Title VII of the 1964 Civil Rights Act prohibits discrimination in the workplace based on several protected classes (like race, sex, and religion). Courts had previously held that the impact to the employee claiming discrimination had to be a “significant employment disadvantage.” In other words, there needed to be an adverse employment action that had some level of importance. In a new opinion from the U.S. Supreme Court (with no dissents), the court ruled that any disadvantage in employment would be enough to bring suit for discrimination under Title VII.

Sergeant Jatonya Clayborn Muldrow is a police officer in Saint Louis. She claims she was transferred from one job to another by a new captain because she is a woman. The new captain called her “Mrs.” rather than by her rank. She was replaced by a man. She sued for discrimination. The city countered that she was earning the same amount of money at the same rank, therefore she was not disadvantaged. She countered that although her rank and salary remained unchanged, her responsibilities, perks, and schedule did not. Instead of working in plain clothes with high-ranking officials on the departmental priorities lodged in the Intelligence Division, she now supervised the day-to-day activities of neighborhood patrol officers. Her new duties included approving their arrests, reviewing their reports, and handling other administrative matters; she also did some patrol work herself. She lost her FBI status and the car that came with it. And the change of jobs made Muldrow’s workweek less regular. She went from a traditional Monday-Friday workweek to a “rotating schedule” that often involved working weekends.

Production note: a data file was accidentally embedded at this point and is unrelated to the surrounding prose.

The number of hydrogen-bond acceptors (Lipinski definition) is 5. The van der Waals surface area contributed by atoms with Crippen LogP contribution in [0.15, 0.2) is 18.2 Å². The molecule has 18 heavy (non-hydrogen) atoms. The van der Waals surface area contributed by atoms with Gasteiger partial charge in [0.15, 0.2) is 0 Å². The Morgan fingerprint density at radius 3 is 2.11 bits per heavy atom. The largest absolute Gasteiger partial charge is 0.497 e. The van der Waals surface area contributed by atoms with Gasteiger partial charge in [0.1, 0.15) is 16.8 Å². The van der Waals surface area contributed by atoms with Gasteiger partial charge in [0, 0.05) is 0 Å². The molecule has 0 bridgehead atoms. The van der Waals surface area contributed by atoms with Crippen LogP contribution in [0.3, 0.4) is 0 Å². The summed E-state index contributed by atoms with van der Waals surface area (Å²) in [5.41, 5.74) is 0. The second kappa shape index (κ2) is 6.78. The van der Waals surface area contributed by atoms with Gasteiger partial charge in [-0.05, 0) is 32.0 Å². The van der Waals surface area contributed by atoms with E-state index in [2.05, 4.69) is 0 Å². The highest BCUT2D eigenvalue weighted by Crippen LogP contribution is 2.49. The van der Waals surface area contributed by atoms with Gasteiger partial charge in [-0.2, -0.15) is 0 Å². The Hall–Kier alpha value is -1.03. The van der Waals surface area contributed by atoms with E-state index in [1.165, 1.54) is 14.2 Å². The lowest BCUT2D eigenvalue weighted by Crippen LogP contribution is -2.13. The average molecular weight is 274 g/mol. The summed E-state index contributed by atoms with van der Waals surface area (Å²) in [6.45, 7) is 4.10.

The trial court dismissed her case because she did not suffer a “material employment disadvantage” and couldn’t prove that her chances for promotion were harmed. The 8th Circuit Court of Appeals upheld the dismissal.

The U.S. Supreme Court reversed. It found that the plain language of Title VII, where it is illegal for an employer “to fail or refuse to hire or to discharge any individual, or otherwise to discriminate against any individual with respect to his compensation, terms, conditions, or privileges of employment, because of such individual’s race, color, religion, sex, or national origin” does not require the harm to be significant. The harm just needs to exist to bring suit. To add significance of the damages would be to add words that Congress did not write into the law.

The court did distinguish the requirement for significant impacts in retaliation claims since retaliation is meant to discourage the filing of complaints. The court also seemed unpersuaded by the argument that a lower standard would open the floodgates for lawsuits. They indicated in some cases, lesser impacts to the employee might suggest less intentional discrimination. They remanded the case for further proceedings consistent with the new standard.